If you will investigate for yourself you will see that each of these scenarios is NOT TRUE and purely false. The Restoration movement and all of it’s associated religions or churches are cults based on false doctrine.

In his 1955 book The Rise of the Cults: An Introductory Guide to the Non-Christian Cults, Walter Martin gave the following definition of a cult: “By cultism we mean the adherence to doctrines which are pointedly contradictory to orthodox Christianity and which yet claim the distinction of either tracing their origin to orthodox sources or of being in essential harmony with those sources. Cultism, in short, is any major deviation from orthodox Christianity relative to the cardinal doctrines of the Christian faith.”

These “cardinal doctrines” are generally agreed to be,1. the Trinity 2. the full deity and humanity of Christ 3. the spiritual lostness of the human race 4. the substitutionary atonement and bodily resurrection of Christ 5. salvation by faith alone in Christ alone 6. the physical return of Christ 7. the authority and inerrancy of Scripture.

Certainly all the churches, groups or movements listed in this article meet the criteria to be called cults and in NO WAY could be considered Christian. But with the Church of Christ we must recognize that many CoC members are congregations would not fall into the category of cults because they do not believe baptism is essential to be saved, they do  ot believe are the one true church and they adhere to salvation by faith thus making some CoCers our brother and sisters in the historical Christian Faith that was once delivered to us.

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(1) http://www.nationmaster.com/encyclopedia/Restoration-Movement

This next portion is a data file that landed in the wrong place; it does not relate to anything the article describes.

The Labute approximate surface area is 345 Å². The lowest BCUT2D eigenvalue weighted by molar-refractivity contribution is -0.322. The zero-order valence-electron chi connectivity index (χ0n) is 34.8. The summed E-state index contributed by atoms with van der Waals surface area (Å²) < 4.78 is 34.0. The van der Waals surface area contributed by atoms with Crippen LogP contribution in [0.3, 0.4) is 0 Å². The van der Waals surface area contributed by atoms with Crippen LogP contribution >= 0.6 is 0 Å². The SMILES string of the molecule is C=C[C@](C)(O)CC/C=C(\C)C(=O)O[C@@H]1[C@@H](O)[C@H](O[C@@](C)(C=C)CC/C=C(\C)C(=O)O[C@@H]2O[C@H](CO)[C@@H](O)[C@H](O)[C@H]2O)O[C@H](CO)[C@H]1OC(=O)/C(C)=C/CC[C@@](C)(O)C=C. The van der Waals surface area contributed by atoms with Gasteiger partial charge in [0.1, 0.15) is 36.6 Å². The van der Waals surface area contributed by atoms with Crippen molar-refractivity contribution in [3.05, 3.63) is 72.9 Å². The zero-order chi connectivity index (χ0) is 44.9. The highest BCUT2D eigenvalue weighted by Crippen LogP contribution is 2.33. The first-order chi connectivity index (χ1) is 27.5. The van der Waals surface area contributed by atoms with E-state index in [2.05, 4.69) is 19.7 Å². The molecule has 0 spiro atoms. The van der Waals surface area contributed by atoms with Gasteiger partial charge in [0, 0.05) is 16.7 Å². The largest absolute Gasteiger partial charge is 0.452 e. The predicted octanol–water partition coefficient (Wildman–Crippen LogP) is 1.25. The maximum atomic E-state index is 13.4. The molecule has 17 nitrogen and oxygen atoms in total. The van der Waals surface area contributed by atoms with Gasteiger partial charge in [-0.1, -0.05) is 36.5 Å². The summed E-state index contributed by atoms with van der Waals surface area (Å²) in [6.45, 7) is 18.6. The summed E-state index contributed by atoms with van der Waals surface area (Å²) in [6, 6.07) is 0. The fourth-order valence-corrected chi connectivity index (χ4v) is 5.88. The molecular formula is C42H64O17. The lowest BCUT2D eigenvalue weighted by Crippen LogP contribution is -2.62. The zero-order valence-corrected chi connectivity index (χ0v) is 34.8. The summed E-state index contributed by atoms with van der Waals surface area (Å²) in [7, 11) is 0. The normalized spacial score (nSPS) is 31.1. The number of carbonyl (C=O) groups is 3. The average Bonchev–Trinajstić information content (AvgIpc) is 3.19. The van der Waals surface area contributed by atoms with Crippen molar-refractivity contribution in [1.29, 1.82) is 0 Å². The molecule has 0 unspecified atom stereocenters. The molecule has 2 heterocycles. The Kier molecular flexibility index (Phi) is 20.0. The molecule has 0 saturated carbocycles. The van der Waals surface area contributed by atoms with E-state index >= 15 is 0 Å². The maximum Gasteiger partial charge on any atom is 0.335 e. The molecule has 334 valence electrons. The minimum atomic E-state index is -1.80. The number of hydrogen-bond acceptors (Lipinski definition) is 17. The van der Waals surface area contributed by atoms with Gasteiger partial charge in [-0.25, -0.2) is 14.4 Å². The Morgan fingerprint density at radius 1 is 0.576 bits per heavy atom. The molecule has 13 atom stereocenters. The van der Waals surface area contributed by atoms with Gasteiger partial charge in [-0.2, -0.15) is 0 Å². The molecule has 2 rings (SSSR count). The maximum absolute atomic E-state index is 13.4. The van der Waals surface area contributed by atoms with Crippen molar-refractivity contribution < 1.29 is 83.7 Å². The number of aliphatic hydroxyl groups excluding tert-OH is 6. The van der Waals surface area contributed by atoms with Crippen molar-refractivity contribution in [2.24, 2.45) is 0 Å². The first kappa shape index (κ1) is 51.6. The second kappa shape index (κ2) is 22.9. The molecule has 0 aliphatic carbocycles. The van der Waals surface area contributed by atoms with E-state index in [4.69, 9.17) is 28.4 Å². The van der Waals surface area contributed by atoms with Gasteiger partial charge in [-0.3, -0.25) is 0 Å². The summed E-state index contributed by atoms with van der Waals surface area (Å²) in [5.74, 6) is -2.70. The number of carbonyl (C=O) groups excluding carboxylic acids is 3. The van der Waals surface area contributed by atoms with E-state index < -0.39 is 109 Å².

(2) http://en.wikipedia.org/wiki/Restorationism

(3) http://www.adherents.com/people/pc/Alexander_Campbell.html

ADDENDUM: This article, and the whole site, is meant to focus on the hardline Church of Christ and it was written long ago. I do not know much about the Disciples of Christ and the Independent Christian Church so I do not know if they should be considered cults or not.

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About Damon Whitsell

In the last 18 years I have spent much of my time studying and doing Christian Cult Apologetics, and I spent 5 years studying, exposing and fighting Islam all @ DamonWhitsell.com. Since the five Dallas Police Officers were assassinated I have been fighting Black Lives Matter and studying it's related issues. It will be my passion and goal for years to come to fight and stop the Black Lives Matter Movement.

Posted on September 17, 2015, in Restoration and tagged , , , , , , , . Bookmark the permalink. 5 Comments.

  1. Interesting post. I wrote a lot about this in the Exers. Many of the big American heresies are breakoffs of Campbellism. Alexander Campbell opened a big can of worms.